I love magazines, am addicted to newspapers (any one and every one!), indulge in reading blogs (I am so nosey!), enjoy modern fiction and 'chick lit' (although I can't stand that title), and lap up cookery, craft and gardening books alongside history books.
7) And what are you reading at the moment?
THE TIME TRAVELLER'S GUIDE TO MEDIEVAL ENGLAND by Ian Mortimer is my book of the week.
8) If you could work with any author, who would it be and why?
Now that's a good question! If it was a question of taking a fly-on-the-wall opportunity of seeing another author at work, it might be Enid Blyton or Charles Dickens (what sparked that ability to write so prolifically?). But if you mean exactly as the question says and who I would like to co-write with, I think it might well be Margaret Mahy who, very sadly, has just died. She had the most fabulous ideas, wrote with such joy and exuberance, and appealed to all ages. How I wish I could be as good as her.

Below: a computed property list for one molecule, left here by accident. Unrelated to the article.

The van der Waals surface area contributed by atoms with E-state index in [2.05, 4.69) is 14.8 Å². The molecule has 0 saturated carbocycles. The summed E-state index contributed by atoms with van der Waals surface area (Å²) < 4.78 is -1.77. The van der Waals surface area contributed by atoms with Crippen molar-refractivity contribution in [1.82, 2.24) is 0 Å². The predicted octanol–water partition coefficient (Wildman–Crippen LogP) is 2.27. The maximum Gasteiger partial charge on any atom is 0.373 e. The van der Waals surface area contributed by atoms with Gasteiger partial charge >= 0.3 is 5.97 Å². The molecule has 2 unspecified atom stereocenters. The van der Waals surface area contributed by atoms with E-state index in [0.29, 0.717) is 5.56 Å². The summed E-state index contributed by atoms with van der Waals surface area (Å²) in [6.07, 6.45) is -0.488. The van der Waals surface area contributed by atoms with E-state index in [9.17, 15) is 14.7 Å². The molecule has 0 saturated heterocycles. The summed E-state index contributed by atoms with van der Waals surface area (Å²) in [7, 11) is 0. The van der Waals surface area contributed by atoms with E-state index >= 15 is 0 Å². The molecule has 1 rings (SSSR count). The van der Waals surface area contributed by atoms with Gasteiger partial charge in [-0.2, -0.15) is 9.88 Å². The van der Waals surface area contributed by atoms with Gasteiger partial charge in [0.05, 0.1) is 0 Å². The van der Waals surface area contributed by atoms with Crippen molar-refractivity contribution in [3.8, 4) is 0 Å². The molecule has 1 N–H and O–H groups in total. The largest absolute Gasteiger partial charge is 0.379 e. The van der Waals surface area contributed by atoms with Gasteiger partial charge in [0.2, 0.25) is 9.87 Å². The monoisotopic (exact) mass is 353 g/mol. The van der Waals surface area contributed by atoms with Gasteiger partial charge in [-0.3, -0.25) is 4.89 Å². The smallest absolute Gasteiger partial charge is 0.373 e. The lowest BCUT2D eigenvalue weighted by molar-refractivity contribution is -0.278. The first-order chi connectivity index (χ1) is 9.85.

9) When you were younger who were your favourite author?
I remember crying when I got to the end of a book called MARY PLAIN AND THE BEARS. It was part of a series of books about some bears in a zoo and they were written by Gwynedd Rae. I also loved Rosemary Sutcliff, Roald Dahl, and devoured lots of non-fiction.
10) Are there any of your other novels that you would turn into a Movie or T.V. show if so which one and why?
I would adore to see the GLITTER GIRLS in a television series. But I also love the two books I wrote with Cherry Whytock about a great girl called AMARYLLIS FLOWERDEW - she would make a great character on screen.